hindol.adhya20:03:38

If the data is stored in chunks, you can process all the chunks independently and retain some statistics like min/max. Trying to load too much into memory may slow everything down.

hindol.adhya20:03:08

The range of the numbers is small (18 to about 32) but there are a lot many numbers. Maybe create a histogram (`frequencies` in Clojure)?

scotto20:03:42

Well, I think it might be best if I go back to some of my original functions. I started out with a combinatorial of 13 letters of the alphabet. (So, that’s a long list.) I used each combination of letters to generate a score by a second search of its appearance frequency in a set of words. There are certainly much more efficient ways of doing this.

scotto20:03:21

I think, instead of making a big huge list in the first place. I can filter each letter-combination, and generate a much smaller list. So, basically, I fix the code that I started with, and don’t make such a big list!

thom70420:03:33

Okay so you are much better off streaming through the source text and building up a hash table of frequencies as you go, and stopping at 32.

thom70420:03:10

And that’s eminently parallelisable.

hindol.adhya20:03:22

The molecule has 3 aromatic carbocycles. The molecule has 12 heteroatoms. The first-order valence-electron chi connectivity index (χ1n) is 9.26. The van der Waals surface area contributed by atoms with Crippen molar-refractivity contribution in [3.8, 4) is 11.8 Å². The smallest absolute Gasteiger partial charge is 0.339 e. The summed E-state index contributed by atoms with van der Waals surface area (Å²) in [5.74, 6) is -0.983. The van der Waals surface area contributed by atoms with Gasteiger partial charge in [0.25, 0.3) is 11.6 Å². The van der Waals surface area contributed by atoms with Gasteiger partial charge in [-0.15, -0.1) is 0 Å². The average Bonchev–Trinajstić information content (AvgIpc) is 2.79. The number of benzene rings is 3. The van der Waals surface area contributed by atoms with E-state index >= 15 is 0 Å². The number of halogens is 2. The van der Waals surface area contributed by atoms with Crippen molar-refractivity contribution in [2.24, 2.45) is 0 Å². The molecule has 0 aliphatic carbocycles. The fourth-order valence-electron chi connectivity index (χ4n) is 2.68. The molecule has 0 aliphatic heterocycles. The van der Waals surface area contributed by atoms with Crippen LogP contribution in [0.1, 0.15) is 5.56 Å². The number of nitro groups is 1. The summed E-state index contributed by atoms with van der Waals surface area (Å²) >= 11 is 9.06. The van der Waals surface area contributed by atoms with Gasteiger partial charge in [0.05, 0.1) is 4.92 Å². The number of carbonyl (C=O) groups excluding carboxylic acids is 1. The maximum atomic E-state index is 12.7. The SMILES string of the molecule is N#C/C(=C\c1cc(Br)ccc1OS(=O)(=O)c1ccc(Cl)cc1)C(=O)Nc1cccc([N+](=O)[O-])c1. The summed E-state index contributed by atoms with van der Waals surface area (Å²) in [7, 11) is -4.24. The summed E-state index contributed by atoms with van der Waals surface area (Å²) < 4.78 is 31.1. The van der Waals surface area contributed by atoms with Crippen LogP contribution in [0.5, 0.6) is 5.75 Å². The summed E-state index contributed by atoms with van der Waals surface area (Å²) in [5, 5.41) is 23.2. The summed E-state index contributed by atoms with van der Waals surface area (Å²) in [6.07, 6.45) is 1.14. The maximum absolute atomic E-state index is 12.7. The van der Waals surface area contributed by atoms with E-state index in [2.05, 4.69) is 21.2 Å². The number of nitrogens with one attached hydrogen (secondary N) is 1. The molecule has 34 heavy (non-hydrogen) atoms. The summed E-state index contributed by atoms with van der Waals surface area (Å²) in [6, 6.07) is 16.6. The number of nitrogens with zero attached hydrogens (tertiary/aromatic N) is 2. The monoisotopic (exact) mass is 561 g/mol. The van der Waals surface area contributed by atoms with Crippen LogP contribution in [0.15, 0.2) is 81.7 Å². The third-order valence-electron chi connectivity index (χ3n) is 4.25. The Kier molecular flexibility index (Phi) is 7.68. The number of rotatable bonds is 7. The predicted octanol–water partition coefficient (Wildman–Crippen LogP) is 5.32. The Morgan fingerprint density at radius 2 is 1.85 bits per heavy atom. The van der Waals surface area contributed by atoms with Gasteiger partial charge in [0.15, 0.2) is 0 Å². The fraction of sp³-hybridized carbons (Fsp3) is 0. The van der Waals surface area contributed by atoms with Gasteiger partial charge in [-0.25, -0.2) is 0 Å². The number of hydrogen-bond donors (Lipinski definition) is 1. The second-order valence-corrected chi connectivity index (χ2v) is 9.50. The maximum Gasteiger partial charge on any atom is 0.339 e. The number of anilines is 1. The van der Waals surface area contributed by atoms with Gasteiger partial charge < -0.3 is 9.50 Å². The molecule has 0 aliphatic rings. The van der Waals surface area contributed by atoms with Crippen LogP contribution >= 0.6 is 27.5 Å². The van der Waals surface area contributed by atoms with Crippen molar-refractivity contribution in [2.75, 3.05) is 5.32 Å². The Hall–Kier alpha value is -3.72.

So, if there is a space-time tradeoff, here it makes sense to optimize for space first, since such huge amount of data will slow it down anyway.

scotto20:03:10

OK, thanks for your advice, folks. Appreciated!

isaacballone20:03:07

I have a js file that exports only a single function, and I want to add it to my cljs project. So I made a folder externs/myfunc.js. Then I went into my project.clj to add :externs ["externs/myfunc.js"] under my compiler section of cljsbuild. So in theory Google Closure won't overwrite my function name when doing its magic. I'm using Intellij + Cursive and my IDE can see js/MyFunc is added to the namespace, but when I restart my code, it can't find it. So I guess my question is: am I supposed to include the js file in my HTML file, or is the cljs compiler supposed to pull in my externs file automagically?

noisesmith20:03:30

I haven't used cljs in a while but I thought the externs file should just include declarations and the actual code should be elsewhere

isaacballone20:03:32

You know now that you mention that, I think I remember seeing some examples only having empty variables

noisesmith20:03:55